Chicago Cubs

Fantasy Baseball pitcher stock watch - 97

Fantasy Baseball pitcher stock watch - 97

By David Ferris
CSNChicago.com Contributor

Buy

Brandon League, RP, Dodgers: It's been a smooth landing in LA, as League has his mechanics back in order and a key role in the bullpen. He's fashioned nine straight scoreless innings - along with 15 strikeouts - and he's become the head of the closer committee since Kenley Jansen (irregular heartbeat) hit the disabled list. Forget the bad ending in Seattle; League can get us those critical handshakes down the stretch.

A.J. Griffin, SP, Athletics: What's not to like here? He's yet to allow more than three runs in any Oakland turn, and he's collecting four strikeouts for every walk. A platoon split hasn't shown up yet, as righties and lefties are both hitting under .200 against Griffin. The deep Oakland pitching depth strikes again. Griffin's next two starts are on the road, not that we're worried about the environments in Seattle and Anaheim.

Zach Britton, SP, Orioles: When he initially hit the scene we thought he'd be more of a pitch-to-contact arm than anything else, so it's encouraging to see 29 strikeouts for Britton over his last 28.2 innings. The 0.94 ERA over that span is obviously unsustainable, but we're not going to sweat his challenging division for the balance of the year. Britton helps himself when the batters do make contact, inducing ground balls a whopping 60 percent of the time.

Tommy Layne, RP, Padres: His checkered minor-league history is a thing of the past, as the Friars have made Layne into an intriguing lefty specialist. The strikeout numbers jump off the page (17 whiffs in 10.1 innings), and he's picked up a win and two saves because he's being used in high-leverage spots. And obviously Petco Park will hide most of his mistakes; at least, they stay in the park.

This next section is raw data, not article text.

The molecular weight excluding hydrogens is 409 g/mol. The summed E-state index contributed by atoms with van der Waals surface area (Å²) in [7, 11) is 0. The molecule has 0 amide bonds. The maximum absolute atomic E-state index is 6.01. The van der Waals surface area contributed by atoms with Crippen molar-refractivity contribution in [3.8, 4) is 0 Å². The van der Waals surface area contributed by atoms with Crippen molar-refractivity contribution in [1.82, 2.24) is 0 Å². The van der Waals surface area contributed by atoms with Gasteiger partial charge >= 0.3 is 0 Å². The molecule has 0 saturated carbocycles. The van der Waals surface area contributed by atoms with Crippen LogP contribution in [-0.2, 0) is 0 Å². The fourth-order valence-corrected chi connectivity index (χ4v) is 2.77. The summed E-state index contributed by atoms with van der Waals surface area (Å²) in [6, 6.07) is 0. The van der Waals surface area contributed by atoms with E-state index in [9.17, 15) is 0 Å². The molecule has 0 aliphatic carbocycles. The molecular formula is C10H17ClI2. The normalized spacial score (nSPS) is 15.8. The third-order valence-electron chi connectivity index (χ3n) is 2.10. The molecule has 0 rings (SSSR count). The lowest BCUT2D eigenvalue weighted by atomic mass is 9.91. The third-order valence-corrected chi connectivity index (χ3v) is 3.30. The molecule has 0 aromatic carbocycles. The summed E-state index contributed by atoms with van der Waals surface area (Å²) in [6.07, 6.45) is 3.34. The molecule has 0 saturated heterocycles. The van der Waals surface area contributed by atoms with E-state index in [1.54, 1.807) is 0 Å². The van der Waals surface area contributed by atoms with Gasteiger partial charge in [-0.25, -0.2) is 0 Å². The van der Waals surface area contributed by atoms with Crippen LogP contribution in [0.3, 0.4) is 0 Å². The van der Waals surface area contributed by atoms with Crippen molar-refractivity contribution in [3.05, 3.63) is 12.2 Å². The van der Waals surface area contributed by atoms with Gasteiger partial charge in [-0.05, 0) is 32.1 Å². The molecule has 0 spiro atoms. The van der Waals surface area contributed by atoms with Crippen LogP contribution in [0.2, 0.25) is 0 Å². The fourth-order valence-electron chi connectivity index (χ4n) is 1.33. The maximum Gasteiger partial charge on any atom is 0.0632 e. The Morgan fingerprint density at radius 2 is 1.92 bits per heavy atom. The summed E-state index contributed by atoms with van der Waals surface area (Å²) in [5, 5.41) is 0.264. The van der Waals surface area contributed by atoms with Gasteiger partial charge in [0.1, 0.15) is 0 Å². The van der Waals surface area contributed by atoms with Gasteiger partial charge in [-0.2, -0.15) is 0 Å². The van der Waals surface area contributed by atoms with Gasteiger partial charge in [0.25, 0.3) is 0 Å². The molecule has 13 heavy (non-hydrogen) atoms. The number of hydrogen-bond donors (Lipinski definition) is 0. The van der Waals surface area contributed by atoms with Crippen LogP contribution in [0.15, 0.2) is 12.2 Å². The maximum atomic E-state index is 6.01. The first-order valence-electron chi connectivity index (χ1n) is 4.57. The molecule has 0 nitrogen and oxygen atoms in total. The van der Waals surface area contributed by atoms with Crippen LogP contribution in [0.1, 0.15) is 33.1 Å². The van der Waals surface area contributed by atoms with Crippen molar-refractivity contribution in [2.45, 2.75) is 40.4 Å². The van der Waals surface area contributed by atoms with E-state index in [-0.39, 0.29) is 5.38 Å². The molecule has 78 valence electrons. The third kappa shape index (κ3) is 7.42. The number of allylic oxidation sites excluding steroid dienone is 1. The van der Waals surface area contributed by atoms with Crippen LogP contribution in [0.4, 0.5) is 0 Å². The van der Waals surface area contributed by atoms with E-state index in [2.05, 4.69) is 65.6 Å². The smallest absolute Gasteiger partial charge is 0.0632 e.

Sell

Ubaldo Jimenez, SP, Indians: The strikeout numbers haven't been bad, but we're still not buying; his high-maintenance mechanics haven't been repeatable for a couple of years, and the wide swings in velocity also have us concerned. And when Jimenez is forced to work in the middle of the zone, he routinely gets pounded; his best stuff isn't swing-and-miss stuff unless it's perfectly located. The Indians will regret the Jimenez trade for the balance of the decade.

Trevor Cahill, SP, Diamondbacks: It's all about the schedule with the sinker-ball specialist - Cahill is trustable on the road (2.91 ERA, 1.13 WHIP) but he hasn't figured out how to manage Arizona's park yet (5.331.58). He's working at home next week (perhaps for two starts) so make sure Cahill isn't in your plans.

Eric Stults, SP, Padres: A 1.93 ERA and 1.01 WHIP over the last month will get your attention, but Stults only has 14 strikeouts over that 32.3 inning sample and he's been fooling the batted-ball gods all summer (.250 BABIP). This Cinderella will turn into a pumpkin any moment. We hear Eric Stoltz will play him in the movie.

Hold

Ryan Vogelsong, SP, Giants: He's been batting practice for a month, but when you pop the hood and look at the underling numbers, things don't appear so bad. Vogelsong is still recording three strikeouts for every walk, he's been hurt by an unlucky .365 BABIP, and one of the messy turns came in Colorado. Alas, he has to work in Coors early next week, but we'll ride him out after that. Most of the NL West is favorable to a pitcher.

Jose Quintana’s ‘career-altering’ game has Cubs planning clinch party in St. Louis

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USA TODAY

Jose Quintana’s ‘career-altering’ game has Cubs planning clinch party in St. Louis

MILWAUKEE – The Cubs are going to destroy Busch Stadium’s visiting clubhouse. The rivalry has fundamentally shifted to the point where the St. Louis Cardinals are hanging around the National League’s wild-card race in a transition year and it would have been a massive failure if the defending World Series champs didn’t win this division. But there will be some symbolism to popping champagne bottles and spraying beer all over that room.

“We intend to clinch there,” Ben Zobrist said after Jose Quintana’s complete-game masterpiece in Sunday’s 5-0 win over the Milwaukee Brewers at Miller Park. “And I think for a lot of the guys that have been around here for a long time, it’s going to be very satisfying.”